“Spreading macronutrients, eating low-glycemic index foods, and limiting processed foods are nutritional strategies to combat PCOS,” Kathleen said. “We encourage patients to fill half of your plate with low-glycemic foods to balance blood sugar and avoid spikes and crashes that can lead to weight gain. Stress management is also key to PCOS weight loss success.”

Here are some other weight loss strategies Kathleen recommends for PCOS patients:

  • follow an individual plan for the distribution of macronutrients of quality proteins and fats
  • eat carbohydrates with a low glycemic index
  • pair carbs with protein and healthy fats (to lower the glycemic index)
  • limit processed foods that are high in saturated fat, sugar, and sodium; these hyper-palatable foods will make you crave more saturated fat, sugar, and sodium
  • limit red meat and choose other proteins, such as oily fish, instead
  • eat a high fiber diet
  • reduce inflammation by eating whole (natural, unprocessed) foods
  • avoid “malnutrition” because calorie restriction can affect metabolism and lead to weight gain
  • manage stress levels by creating a work/life balance
  • engage in lower-stress exercises and activities such as yoga, weight lifting, breathing techniques, and meditation

The best foods for a healthy PCOS diet include quality proteins such as chicken breast, turkey, eggs, yogurt, cottage cheese; fatty fish, for example, salmon; nuts such as walnuts and almonds; leafy greens such as kale and spinach; dried beans and lentils; dark red fruits such as red grapes and blueberries; healthy fats such as olive oil and avocado; and vegetables such as broccoli and cauliflower. Meanwhile, foods to avoid that can trigger PCOS flare-ups include refined carbohydrates such as pastries and white bread; fried food and fast food meals; sweet drinks; processed meats such as hot dogs and deli meats; dairy; solid fats such as margarine; and excess red meat such as steak and hamburger.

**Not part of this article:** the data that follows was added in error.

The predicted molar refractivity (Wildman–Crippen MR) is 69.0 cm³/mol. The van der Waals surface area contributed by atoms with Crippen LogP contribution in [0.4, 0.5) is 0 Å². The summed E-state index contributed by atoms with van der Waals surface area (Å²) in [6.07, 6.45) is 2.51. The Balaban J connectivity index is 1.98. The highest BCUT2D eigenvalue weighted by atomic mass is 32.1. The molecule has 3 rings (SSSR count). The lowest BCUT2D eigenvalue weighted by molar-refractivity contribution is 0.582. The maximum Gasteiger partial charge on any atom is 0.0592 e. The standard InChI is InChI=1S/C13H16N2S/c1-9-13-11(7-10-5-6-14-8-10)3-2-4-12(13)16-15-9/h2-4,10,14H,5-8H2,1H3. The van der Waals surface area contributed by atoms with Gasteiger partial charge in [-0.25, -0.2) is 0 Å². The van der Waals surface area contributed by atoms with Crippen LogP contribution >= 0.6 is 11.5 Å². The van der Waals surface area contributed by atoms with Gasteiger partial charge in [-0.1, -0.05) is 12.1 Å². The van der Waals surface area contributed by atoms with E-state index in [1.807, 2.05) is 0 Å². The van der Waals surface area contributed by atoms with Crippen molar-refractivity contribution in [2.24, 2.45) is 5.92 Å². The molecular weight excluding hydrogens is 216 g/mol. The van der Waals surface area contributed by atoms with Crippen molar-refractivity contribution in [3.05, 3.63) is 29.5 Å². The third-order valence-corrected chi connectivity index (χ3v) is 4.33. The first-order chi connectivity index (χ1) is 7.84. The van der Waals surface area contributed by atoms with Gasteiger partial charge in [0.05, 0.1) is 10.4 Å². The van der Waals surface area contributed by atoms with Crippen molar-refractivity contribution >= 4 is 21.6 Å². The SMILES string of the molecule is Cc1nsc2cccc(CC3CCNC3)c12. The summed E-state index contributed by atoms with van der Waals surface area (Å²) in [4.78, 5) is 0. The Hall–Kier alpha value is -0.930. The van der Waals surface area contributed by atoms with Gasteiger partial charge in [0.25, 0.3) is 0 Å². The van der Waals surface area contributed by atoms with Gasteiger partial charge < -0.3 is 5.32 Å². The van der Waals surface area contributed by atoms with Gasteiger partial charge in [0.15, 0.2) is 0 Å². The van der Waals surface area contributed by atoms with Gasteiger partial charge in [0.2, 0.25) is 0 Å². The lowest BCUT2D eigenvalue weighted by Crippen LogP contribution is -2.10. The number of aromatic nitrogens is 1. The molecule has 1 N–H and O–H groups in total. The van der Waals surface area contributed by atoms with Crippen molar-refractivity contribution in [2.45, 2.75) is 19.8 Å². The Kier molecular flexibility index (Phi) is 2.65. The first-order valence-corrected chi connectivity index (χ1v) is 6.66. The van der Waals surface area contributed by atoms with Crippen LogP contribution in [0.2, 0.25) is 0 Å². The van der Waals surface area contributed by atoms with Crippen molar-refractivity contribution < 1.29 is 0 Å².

“Like limiting certain foods, limiting certain types of exercise is also important for PCOS patients,” adds Emily. “High-intensity cardio, for example, can put the body under high stress, which causes it to release more cortisol and androgens. For a woman with PCOS, this will exacerbate symptoms. Therefore, it is important to engage in low-impact exercise such as yoga and weight training so that the body can use insulin without a stress response.”

Personalized weight loss treatment plans are key

At True You, we believe that a personalized weight loss treatment plan is essential to helping our PCOS patients feel heard, understood, and motivated to continue on their weight loss journeys. We work hard to find the right solutions for each unique patient, as well as the right combination of nutritional strategies that will work. Weight loss plans will depend on age, severity of PCOS symptoms, and overall health. Care is also based on whether or not the patient hopes to become pregnant in the future.

“At True You, each of our PCOS patients receives a weight loss program that best suits their personal needs,” adds Kathleen. “To determine the right mix of macronutrients, we look at things like how the patient responds to certain foods, their hunger and energy levels throughout the day, and whether their bodies are undergoing transformations. We listen carefully to what our patients tell us about their physical health, and we always make adjustments until we start to see those desired results.”

Does medication help?

Weight loss plans for PCOS patients may also include certain medications to help promote progress. Metformin is sometimes prescribed for PCOS patients to help the body use insulin better and promote a healthy weight. Medications for insulin sensitivity and androgen regulation may also be effective, depending on the patient.

“These drugs are not life-changing, but they can support our efforts,” Emily explains. “Overall, we want patients to know that we have a lot of experience working with PCOS and personalizing care. Women with PCOS can live normal and productive lives and overcome fertility obstacles if that’s the focus. We are here to support them in making lifestyle changes and finding strategies to minimize symptoms and achieve weight loss success.”